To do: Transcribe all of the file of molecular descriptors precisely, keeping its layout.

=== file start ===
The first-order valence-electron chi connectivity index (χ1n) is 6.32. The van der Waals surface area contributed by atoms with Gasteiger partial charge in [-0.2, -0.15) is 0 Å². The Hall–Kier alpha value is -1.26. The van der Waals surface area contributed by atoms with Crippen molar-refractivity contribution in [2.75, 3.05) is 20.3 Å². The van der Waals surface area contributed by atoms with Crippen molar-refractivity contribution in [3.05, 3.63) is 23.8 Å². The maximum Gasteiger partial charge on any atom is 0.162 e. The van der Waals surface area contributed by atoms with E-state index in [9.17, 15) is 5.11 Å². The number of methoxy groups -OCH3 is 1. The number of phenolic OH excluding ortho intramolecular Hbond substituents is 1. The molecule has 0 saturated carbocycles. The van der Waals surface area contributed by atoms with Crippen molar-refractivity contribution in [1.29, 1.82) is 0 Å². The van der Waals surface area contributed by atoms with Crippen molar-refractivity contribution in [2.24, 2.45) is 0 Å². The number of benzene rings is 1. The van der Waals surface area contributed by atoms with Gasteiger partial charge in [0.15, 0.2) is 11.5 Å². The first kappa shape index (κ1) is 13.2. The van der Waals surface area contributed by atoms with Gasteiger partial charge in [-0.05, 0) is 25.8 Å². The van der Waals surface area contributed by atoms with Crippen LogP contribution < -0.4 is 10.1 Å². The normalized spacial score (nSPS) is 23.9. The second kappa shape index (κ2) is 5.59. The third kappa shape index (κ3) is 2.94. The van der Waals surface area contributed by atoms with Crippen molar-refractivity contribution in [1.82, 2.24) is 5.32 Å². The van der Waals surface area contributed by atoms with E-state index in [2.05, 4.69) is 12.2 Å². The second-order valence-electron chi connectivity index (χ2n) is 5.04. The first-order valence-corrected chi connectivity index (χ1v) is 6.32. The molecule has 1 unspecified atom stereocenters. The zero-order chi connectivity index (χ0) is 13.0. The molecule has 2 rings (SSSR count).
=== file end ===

The first-order valence-electron chi connectivity index (χ1n) is 6.32. The van der Waals surface area contributed by atoms with Gasteiger partial charge in [-0.2, -0.15) is 0 Å². The Hall–Kier alpha value is -1.26. The van der Waals surface area contributed by atoms with Crippen molar-refractivity contribution in [2.75, 3.05) is 20.3 Å². The van der Waals surface area contributed by atoms with Crippen molar-refractivity contribution in [3.05, 3.63) is 23.8 Å². The maximum Gasteiger partial charge on any atom is 0.162 e. The van der Waals surface area contributed by atoms with E-state index in [9.17, 15) is 5.11 Å². The number of methoxy groups -OCH3 is 1. The number of phenolic OH excluding ortho intramolecular Hbond substituents is 1. The molecule has 0 saturated carbocycles. The van der Waals surface area contributed by atoms with Crippen molar-refractivity contribution in [1.29, 1.82) is 0 Å². The van der Waals surface area contributed by atoms with Crippen molar-refractivity contribution in [2.24, 2.45) is 0 Å². The number of benzene rings is 1. The van der Waals surface area contributed by atoms with Gasteiger partial charge in [0.15, 0.2) is 11.5 Å². The first kappa shape index (κ1) is 13.2. The van der Waals surface area contributed by atoms with Gasteiger partial charge in [-0.05, 0) is 25.8 Å². The van der Waals surface area contributed by atoms with Crippen LogP contribution < -0.4 is 10.1 Å². The normalized spacial score (nSPS) is 23.9. The second kappa shape index (κ2) is 5.59. The third kappa shape index (κ3) is 2.94. The van der Waals surface area contributed by atoms with Crippen molar-refractivity contribution in [1.82, 2.24) is 5.32 Å². The van der Waals surface area contributed by atoms with E-state index in [2.05, 4.69) is 12.2 Å². The second-order valence-electron chi connectivity index (χ2n) is 5.04. The first-order valence-corrected chi connectivity index (χ1v) is 6.32. The molecule has 1 unspecified atom stereocenters. The zero-order chi connectivity index (χ0) is 13.0. The molecule has 2 rings (SSSR count).